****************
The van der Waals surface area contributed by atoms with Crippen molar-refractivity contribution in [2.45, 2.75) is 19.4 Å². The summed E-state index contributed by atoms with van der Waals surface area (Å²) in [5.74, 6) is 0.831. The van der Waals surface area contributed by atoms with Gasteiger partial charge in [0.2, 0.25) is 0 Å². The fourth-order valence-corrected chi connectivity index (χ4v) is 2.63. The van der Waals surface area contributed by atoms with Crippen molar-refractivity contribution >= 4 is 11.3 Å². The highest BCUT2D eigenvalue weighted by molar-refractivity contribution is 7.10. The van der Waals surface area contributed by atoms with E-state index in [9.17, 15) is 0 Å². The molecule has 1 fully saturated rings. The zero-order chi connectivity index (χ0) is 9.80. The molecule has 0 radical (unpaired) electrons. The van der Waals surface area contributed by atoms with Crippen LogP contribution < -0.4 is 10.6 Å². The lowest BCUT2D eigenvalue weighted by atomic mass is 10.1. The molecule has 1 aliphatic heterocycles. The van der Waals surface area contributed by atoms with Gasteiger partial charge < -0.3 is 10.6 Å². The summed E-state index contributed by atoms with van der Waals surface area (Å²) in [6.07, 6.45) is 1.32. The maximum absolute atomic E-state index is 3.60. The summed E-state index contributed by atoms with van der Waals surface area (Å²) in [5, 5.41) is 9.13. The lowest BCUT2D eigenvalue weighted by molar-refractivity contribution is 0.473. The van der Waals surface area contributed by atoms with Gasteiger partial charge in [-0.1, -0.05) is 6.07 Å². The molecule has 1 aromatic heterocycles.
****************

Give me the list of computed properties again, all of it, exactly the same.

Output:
The van der Waals surface area contributed by atoms with Crippen molar-refractivity contribution in [2.45, 2.75) is 19.4 Å². The summed E-state index contributed by atoms with van der Waals surface area (Å²) in [5.74, 6) is 0.831. The van der Waals surface area contributed by atoms with Gasteiger partial charge in [0.2, 0.25) is 0 Å². The fourth-order valence-corrected chi connectivity index (χ4v) is 2.63. The van der Waals surface area contributed by atoms with Crippen molar-refractivity contribution >= 4 is 11.3 Å². The highest BCUT2D eigenvalue weighted by molar-refractivity contribution is 7.10. The van der Waals surface area contributed by atoms with E-state index in [9.17, 15) is 0 Å². The molecule has 1 fully saturated rings. The zero-order chi connectivity index (χ0) is 9.80. The molecule has 0 radical (unpaired) electrons. The van der Waals surface area contributed by atoms with Crippen LogP contribution < -0.4 is 10.6 Å². The lowest BCUT2D eigenvalue weighted by atomic mass is 10.1. The molecule has 1 aliphatic heterocycles. The van der Waals surface area contributed by atoms with Gasteiger partial charge < -0.3 is 10.6 Å². The summed E-state index contributed by atoms with van der Waals surface area (Å²) in [6.07, 6.45) is 1.32. The maximum absolute atomic E-state index is 3.60. The summed E-state index contributed by atoms with van der Waals surface area (Å²) in [5, 5.41) is 9.13. The lowest BCUT2D eigenvalue weighted by molar-refractivity contribution is 0.473. The van der Waals surface area contributed by atoms with Gasteiger partial charge in [-0.1, -0.05) is 6.07 Å². The molecule has 1 aromatic heterocycles.